Sharpest Light Limited posted that new video shot on the Commlite Nikon F autofocus adapter:
Commlite Nikon F to Sony E Electronic adapter will be shipped out of the factory in next week. The adapter firmware to be launched will be version 2.0 rather than version 1.0 currently on our hand. Commlite promises that focus performance for the long range lens will be improved. The supporting list will be finalized in this week.
Brianandcamera created that illustration to show the resolution difference between the new Phase One 101 Megapixel Sony sensor and the rest of the digital world. Brian writes:
I had a bit of trouble wrapping my head around it. I currently shoot on a 24MP body and the difference between their old camera and the new (80 -> 100) was basically my camera. I wanted a frame of reference, so I dug up some filesize information and created the guide below. I grabbed one of the 100MP tiffs and compared the dimensions:
Did some test pictures and process of unpacking. Impression: Well build, good quality pictures. On downside -very short, narrow turn for focusing. Also my copy has small mark/dot inside metal part that not affect optic.
Focal Length: 25mm
Aperture Range: F1.8-16
Focusing Range: 18cm-Infinite
Dimensions: Ф60mm X 33mm
Materials: Multi-coated Optical Glass / Metal body
Available on eBay
Today Phase One has announced the XF 101 megapixel back. The CMOS sensor was developed by Sony and uses a similar Sony A7RII sensor design. Phase One says this is a “Full Frame” sensor. What they mean is that it has the real field-of view size of 53.7 x 40.4mm. It means unlike previous Phase One backs there is no crop.
Original Phase One 101 MP file (left) and 4.5 stop overexposure (right). Image courtesy by Ori Cohen
Our reader Ori Cohen made a short test with the files available for download at Phase One’s website:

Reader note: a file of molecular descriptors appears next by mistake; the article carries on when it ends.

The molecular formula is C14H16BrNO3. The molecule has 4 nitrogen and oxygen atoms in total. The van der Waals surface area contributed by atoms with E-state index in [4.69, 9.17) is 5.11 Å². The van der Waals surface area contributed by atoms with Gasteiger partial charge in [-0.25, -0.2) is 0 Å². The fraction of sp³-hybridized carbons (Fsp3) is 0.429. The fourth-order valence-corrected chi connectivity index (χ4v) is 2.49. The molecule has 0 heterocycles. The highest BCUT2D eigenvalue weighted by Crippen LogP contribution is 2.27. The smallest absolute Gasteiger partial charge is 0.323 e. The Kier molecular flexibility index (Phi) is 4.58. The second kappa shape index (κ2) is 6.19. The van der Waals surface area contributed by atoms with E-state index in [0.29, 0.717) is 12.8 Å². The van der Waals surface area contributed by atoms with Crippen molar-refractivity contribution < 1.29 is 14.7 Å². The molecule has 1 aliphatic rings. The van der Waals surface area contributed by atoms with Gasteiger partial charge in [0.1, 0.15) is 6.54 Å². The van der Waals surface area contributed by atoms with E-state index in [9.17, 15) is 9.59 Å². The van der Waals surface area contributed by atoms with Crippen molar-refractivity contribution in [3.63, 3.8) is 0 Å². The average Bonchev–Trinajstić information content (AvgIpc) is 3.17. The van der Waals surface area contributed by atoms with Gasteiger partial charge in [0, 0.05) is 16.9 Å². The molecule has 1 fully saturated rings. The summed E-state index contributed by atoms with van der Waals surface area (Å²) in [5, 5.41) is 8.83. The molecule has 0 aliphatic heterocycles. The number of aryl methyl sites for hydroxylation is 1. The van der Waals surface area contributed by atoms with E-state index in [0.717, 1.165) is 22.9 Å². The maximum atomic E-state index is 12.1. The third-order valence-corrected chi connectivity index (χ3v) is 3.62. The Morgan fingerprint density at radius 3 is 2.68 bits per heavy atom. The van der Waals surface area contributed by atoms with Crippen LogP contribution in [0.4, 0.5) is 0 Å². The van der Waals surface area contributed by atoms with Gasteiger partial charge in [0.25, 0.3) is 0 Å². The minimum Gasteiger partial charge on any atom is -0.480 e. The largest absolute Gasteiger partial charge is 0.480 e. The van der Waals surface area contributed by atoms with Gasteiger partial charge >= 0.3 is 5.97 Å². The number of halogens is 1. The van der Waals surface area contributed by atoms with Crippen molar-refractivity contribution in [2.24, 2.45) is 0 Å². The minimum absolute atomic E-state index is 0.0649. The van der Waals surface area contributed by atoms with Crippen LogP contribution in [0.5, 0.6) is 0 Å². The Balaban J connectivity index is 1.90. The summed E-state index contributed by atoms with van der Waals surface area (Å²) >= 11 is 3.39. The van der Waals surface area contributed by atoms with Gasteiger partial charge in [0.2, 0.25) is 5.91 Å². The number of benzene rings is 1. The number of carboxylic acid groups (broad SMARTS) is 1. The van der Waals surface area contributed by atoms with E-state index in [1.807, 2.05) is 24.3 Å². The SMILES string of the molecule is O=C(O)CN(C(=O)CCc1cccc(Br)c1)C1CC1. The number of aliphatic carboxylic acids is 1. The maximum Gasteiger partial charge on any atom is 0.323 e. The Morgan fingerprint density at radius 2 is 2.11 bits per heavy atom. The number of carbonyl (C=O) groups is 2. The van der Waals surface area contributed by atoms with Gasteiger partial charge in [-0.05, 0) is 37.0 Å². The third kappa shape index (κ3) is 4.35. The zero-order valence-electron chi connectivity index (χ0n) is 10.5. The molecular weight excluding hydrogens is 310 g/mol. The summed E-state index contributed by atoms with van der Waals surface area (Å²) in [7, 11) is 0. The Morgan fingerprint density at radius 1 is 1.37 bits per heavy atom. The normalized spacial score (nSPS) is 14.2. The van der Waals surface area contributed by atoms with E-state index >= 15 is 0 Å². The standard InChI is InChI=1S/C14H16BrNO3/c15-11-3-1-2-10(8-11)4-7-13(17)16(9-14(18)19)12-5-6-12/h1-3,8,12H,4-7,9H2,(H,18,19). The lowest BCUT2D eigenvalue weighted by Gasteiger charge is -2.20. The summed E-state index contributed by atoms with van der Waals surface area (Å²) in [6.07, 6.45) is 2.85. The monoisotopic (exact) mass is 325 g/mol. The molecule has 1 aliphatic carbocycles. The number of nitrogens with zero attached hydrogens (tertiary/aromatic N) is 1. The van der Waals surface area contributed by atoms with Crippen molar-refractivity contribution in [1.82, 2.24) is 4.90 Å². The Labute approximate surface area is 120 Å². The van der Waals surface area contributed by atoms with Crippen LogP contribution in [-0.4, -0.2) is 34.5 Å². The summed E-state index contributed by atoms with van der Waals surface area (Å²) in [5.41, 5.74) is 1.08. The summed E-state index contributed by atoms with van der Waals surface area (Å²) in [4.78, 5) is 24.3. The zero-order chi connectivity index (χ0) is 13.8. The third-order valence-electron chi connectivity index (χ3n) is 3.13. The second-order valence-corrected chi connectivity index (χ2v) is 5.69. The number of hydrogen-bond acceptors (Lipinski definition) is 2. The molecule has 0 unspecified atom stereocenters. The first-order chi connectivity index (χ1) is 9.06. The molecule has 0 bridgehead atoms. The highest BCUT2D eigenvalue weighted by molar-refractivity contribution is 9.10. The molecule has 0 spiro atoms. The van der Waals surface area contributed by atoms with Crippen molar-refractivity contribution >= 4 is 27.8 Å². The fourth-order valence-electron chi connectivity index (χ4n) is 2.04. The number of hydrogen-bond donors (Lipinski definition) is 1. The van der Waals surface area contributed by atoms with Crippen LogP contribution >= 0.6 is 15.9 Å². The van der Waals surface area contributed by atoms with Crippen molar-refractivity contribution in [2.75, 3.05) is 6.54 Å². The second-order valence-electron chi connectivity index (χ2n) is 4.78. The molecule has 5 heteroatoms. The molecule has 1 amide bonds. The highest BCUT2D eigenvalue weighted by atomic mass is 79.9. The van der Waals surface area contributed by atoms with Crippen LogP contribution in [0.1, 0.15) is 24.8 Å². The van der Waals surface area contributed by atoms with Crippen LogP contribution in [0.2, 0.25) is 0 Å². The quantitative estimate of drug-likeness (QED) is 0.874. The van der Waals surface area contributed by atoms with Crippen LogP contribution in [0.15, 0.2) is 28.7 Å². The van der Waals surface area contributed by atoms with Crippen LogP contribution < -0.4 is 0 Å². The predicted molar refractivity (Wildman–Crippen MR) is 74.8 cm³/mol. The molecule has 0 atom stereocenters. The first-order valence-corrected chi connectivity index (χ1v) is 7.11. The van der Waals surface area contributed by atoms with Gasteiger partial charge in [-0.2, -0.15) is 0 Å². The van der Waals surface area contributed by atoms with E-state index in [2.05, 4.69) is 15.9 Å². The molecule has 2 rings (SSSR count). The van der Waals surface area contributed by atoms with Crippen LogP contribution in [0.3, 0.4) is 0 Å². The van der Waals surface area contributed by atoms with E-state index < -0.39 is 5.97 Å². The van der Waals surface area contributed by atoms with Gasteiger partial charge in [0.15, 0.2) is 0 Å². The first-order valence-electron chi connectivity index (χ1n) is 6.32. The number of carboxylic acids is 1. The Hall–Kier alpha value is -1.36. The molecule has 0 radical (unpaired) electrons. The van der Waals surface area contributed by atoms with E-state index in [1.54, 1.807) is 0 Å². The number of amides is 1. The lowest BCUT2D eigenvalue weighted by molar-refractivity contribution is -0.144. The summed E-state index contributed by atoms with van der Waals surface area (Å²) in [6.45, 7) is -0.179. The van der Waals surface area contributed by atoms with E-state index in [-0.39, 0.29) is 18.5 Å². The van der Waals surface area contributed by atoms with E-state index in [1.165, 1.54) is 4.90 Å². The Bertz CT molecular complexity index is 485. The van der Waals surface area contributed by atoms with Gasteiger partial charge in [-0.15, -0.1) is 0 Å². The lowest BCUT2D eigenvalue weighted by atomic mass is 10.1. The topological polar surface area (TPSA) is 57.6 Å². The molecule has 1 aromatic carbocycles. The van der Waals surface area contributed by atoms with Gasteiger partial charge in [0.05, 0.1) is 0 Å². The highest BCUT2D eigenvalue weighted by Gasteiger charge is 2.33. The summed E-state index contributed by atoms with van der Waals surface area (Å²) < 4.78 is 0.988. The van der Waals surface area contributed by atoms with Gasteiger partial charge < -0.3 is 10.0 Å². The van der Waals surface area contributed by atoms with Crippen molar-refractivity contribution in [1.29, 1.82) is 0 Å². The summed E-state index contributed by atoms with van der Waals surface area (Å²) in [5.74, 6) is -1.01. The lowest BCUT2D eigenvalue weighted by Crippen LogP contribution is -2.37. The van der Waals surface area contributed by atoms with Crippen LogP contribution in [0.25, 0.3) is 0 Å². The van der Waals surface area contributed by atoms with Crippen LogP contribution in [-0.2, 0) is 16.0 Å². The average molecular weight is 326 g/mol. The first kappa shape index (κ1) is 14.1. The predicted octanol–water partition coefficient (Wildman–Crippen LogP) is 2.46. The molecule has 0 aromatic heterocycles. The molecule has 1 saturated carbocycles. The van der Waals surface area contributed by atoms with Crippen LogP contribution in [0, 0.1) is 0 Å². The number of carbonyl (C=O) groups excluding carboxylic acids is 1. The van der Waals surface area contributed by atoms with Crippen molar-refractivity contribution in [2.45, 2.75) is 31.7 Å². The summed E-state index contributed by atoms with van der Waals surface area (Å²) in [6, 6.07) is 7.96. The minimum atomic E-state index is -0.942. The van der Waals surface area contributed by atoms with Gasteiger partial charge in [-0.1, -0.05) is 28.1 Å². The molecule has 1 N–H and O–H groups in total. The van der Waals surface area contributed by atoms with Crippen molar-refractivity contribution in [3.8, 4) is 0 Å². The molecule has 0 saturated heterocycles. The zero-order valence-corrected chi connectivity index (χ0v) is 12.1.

“The XF 100MP boasts at being the “ultimate camera system”, powered by the world’s first 100MP sony sensor. Phase One generously gave us a few TIF sample files to inspect, and they are simply stunning. This much detail is every photographer’s dream, but it comes at a high cost of not just money, but also processing power. My system can handle huge files, but editing a 500MB TIF demands more than an I7 and 32GB of memory. I was excited to see that one of the files was under-exposed. The image in question is the dramatic mountain that was shot at ISO100, and its histogram is leaning to the left, with the help of LR I recovered the shadows and blacks in order to see if there was any noise in the shadows. In fact, the majority of the image’s pixels are dark blue\gray. Recovery of the shadows and blacks to 100% did not show any noisy pixels. In a second attempt to force the noise to appear, I pushed the “exposure” slider by +4.5 stops, and there was still no noise! obviously the highlights and whites were blown, but with a small amount of highlights and whites recovery they stayed within the histogram. The only reason I did not add +5 FULL stops of exposure was because the highlights and whites recovery sliders’ range is too narrow for this 16 bit file and can’t push the over exposed pixels to the left of the histogram. Although this observation was done at the optimal ISO, as a comparison I could not recover a similarly under-exposed A99 RAW file without seeing noise at ISO 100. I believe that this camera can recover shadows by more than 4.5 stops without showing noise artifacts, but in order to do that Adobe needs to give us the ability to dial in more than 5 stops in each direction, and extend the shadow/darks/highlights/whites recovery range.”